The cauldron of Vienna did not boil at the outbreak of war. Instead, the cauldron simmered during the war years. The populations of German-speaking lands were remarkably well-behaved from 1914 through 1918, suffering deprivations with stoicism and offering their governments broad-based loyalty and support.

That changed as soon as the war was over. Revolutions broke out immediately throughout Germany and Austria. The Houses Of Habsburg, Hohenzollern, Wittelsbach: all fell at war’s end. Germany lunged from crisis to crisis from 1918 until 1933, when Hitler was named Chancellor and restored order by imposing totalitarianism. Austria remained in a state of virtual civil war from 1918 until 1938’s Anschluss, when Hitler did for Austria what he already had done for Germany.

Morton spent the first decade-and-a-half of his life living in a Vienna torn by civil strife and dissent. He and his family were forced to leave Austria once an anti-Semitic government was officially installed. It is no wonder that he takes such a dispassionate, arm’s-length view of his native city.

And yet Morton is not clear-eyed about everything in “Thunder At Twilight”.

One of the central characters in Morton’s book is The Archduke Ferdinand. Morton bears the same inexplicable fondness for The Archduke Ferdinand as most Viennese reserve for Franz Josef. Indeed, Morton sees The Archduke Ferdinand as the potential savior of the Habsburg dynasty, a savior that Franz Josef drove to ruin.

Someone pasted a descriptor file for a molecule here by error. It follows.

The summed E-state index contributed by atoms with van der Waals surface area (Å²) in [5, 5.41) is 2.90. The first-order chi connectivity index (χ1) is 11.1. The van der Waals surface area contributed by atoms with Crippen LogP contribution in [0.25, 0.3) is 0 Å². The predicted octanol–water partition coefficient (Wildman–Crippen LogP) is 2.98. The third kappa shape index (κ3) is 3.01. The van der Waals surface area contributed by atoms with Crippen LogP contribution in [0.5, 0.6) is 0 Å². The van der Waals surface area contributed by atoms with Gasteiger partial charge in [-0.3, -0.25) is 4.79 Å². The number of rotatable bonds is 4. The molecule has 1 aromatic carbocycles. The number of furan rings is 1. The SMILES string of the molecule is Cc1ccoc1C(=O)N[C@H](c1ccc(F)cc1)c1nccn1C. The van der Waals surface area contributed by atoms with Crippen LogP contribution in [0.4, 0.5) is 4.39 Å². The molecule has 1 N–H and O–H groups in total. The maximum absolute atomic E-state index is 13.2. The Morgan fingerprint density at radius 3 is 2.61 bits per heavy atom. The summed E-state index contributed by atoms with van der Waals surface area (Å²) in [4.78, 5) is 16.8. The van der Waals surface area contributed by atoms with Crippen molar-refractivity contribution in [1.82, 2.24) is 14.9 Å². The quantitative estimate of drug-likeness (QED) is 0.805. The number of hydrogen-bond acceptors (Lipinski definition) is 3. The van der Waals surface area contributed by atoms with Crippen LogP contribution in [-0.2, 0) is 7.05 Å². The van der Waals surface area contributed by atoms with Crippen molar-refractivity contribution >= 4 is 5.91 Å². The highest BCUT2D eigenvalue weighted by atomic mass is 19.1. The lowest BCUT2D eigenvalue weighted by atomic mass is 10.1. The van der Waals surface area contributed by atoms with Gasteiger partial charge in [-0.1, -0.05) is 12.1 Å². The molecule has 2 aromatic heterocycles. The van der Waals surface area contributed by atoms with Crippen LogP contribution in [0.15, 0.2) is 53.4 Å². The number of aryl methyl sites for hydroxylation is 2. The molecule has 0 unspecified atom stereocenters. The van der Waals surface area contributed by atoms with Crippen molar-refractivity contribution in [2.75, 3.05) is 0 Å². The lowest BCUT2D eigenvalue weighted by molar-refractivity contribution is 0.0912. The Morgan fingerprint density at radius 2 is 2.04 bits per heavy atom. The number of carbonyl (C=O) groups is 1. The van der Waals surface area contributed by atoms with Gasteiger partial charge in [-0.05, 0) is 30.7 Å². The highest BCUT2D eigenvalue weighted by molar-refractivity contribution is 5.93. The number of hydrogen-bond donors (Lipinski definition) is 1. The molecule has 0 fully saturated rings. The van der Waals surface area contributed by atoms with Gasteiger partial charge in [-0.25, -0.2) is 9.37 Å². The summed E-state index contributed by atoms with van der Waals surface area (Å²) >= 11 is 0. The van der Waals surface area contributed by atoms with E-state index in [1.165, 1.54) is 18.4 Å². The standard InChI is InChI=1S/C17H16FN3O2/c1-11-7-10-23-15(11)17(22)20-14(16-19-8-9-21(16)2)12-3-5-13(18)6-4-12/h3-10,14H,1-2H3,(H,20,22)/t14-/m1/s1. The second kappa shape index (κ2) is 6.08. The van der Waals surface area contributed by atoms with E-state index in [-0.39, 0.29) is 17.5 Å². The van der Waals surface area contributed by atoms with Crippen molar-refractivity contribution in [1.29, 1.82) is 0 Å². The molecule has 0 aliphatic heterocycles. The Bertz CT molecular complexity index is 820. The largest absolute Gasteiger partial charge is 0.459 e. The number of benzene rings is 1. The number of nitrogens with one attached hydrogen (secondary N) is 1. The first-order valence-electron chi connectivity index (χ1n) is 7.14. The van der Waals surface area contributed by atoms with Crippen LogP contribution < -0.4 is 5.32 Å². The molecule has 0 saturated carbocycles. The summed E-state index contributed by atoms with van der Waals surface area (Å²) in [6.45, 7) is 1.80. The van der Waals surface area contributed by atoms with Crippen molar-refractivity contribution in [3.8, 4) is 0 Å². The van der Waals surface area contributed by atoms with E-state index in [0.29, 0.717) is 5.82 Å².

It is undisputed that Ferdinand agitated for modernization and reform throughout The Austro-Hungarian Empire—and it is undisputed that Franz Josef knocked him down at every turn.

Ferdinand wanted to modernize the army, and to reform Parliament, and to loosen ties with Serbia (where he met his end). Ferdinand’s recommendations, on the whole, were quite sensible—yet they hardly represented a fundamental change in the way the empire was ruled or administered. There is nothing in the historical record to suggest that The Austro-Hungarian Empire might have met a different fate had Ferdinand’s lobbying for incremental change met with approval from Franz Josef.

The magnitude of attempted change represented by Ferdinand was a small one, and unlikely to alter the sweeping forces of history already set into motion by previous decades of neglect and ineptitude within the empire.

In any case, Austria may have been fortunate to have been relieved of the possibility of Ferdinand succeeding Franz Josef.

During his lifetime, Ferdinand was known, within royal circles throughout the continent, as the most bloodthirsty hunter of animals in Europe. Ferdinand was known to kill up to a thousand animals a day in the forests of Central and Eastern Europe, calling upon the efforts of dozens of gamekeepers to assist him in his blood sport. Even by the standards of the day, people were appalled and sickened by his lust to kill animals on such a vast scale. On one level, Ferdinand was pure brute.

Morton concludes his volume with Ferdinand’s assassination at Sarajevo on June 28, 1914. Morton provides an undeniably dramatic, gripping, and even moving telling of the event that was shortly to cause an entire continent to lurch toward war.

However, more than one bullet may have been bitten that day.